Yes, back to the original thread. I write this for the OP and again out of concern for the OP:
The OP is considering a .357 Magnum for home and carry defense.
It is not clear if the OP is strong and very well-practiced using this round.
I shoot .357 mag and .38 special ( not +) in my Python. I do not feel sufficiently capable of .357 for self defense situations and I probably never will be up to it (I'm over 60 and not that quick or strong, and not of great eyesight).
But I have read so many remarks against .357 for self defense that it struck me as a bold choice for the OP's first defense weapon even if the OP is quick, strong and can see. And from what I have read, its a bad choice for anyone.
Here are two quotes from just one source:
"The sound of a .357 going off is really tremendously loud, even when wearing ear protection. Setting off a .357 indoors without ear protection would most certainly do damage to ones hearing which could be permanent."
"A normal 158g .357 hollow point can penetrate about a yard in ballistic gelatin." So I guess it will pass through a human (yes of course you have to be aware of what's behind - but a lapse of awareness can happen.
"Control is a concern with the .357 Magnum... Follow-up shots could be difficult or at least slower as the shooter struggles to regain control of the gun after the recoil."
Just saying. Sounds to me like a bad choice for a first defense weapon. Of course, it can be loaded with .38 special hollow points.
While I do use .38+P in my .357mag revolvers for CCW or home defense, there is quite a bit here that needs a response. If you said that .38+P was a better round for self-defense, I'd probably agree with you. However, saying that .357mag is a bad choice, I have to disagree.
Sure, the sound levels of the .357mag indoors can cause hearing damage. However, any
handgun shot indoors is sufficiently loud to cause permanent hearing damage. .357mag is among the loudest self defense calibers, and this is among the reasons I choose .38+P, don't believe for a second that this issue is limited to .357mag (and if I'm in a self-defense situation, risking some hearing damage is secondary to having "enough gun").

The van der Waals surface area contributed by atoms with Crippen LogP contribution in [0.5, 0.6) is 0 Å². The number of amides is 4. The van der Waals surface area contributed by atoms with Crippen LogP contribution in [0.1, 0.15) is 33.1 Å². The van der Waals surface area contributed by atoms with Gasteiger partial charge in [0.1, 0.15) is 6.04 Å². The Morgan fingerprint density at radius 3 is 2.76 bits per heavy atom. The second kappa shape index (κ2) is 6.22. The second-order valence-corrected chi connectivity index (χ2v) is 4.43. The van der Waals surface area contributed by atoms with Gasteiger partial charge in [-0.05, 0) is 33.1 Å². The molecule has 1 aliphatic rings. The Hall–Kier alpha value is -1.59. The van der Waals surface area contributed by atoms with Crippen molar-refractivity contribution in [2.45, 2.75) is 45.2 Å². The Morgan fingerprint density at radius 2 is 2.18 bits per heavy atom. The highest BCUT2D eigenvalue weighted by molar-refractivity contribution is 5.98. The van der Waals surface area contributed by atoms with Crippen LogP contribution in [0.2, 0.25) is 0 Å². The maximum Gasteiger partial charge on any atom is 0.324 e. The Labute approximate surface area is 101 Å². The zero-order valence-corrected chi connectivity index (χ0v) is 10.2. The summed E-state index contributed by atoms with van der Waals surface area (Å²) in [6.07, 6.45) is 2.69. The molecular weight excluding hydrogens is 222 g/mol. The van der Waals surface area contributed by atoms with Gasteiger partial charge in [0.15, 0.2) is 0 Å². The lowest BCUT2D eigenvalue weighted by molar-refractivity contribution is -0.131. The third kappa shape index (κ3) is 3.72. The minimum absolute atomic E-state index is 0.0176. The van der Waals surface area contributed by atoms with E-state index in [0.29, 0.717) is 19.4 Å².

Control and follow-up shots in a small framed revolver is one of the reasons I go .38 in most of my J-frame sized revolvers (the smallest I'd go in a .357mag that I plan to shoot magnums out of is my 26oz Rossi 461 which is sized about halfway between a J-frame and K-frame). However, out of a medium framed revolver, I'd have few concerns with follow-up shot speed with moderately loaded .357mag rounds (i.e. most rounds made for the range and self-defense), though I would generally avoid hunting rounds.
As for over penetration potential, that is there with any round. I saw a ballistic test on YouTube where a FMJ and flat nose .380ACP exited the ballistic gelatin. One reason I do go with .38+P for home defense is over penetration potential, however, with careful ammo selection I wouldn't worry too much about it.
If you look at the chart of FBI test results at the link, you'll see in unclothed gelatin, most of the tested loads were in the 15-16" range, and clothed most ranged from 12-20". When you consider that the FBI considers the minimum
acceptable penetration to be 12", if you consider the possibility that you'll need a side shot, and you consider the chances you may hit bone which can stop a bullet or change its direction, I wouldn't worry about most of these rounds over penetrating (in the clothed gelatin tests, the only tested load that would concern me is the 158gr HydraShok). Further, with .38spl and +P you need to carefully select your ammo for another reason- the potential for under penetration, and if you use a 2" barrel snub, the possibility that the hollowpoint won't expand.
While, all that said above is about the .357mag round, the fact that you are talking about .357mag handguns makes me disagree even more strongly. The fact that a .357mag can shoot .38spl makes a medium frame .357mag revolver just about the perfect
gun for someone to start on. That way, they can shoot everything from low recoiling .38spl wadcutters and other target rounds at the range while learning, through full power 180gr+ .357mag hunting rounds once they are used to it should they need them. A K-frame might be a bit uncomfortable with the hunting rounds, but once the owner has some experience, they can handle .357mag rounds made for defensive use quite well.
Finally, you mention strength several times in your posts, but I don't understand why. Strength has virtually nothing to do with ability to handle recoil.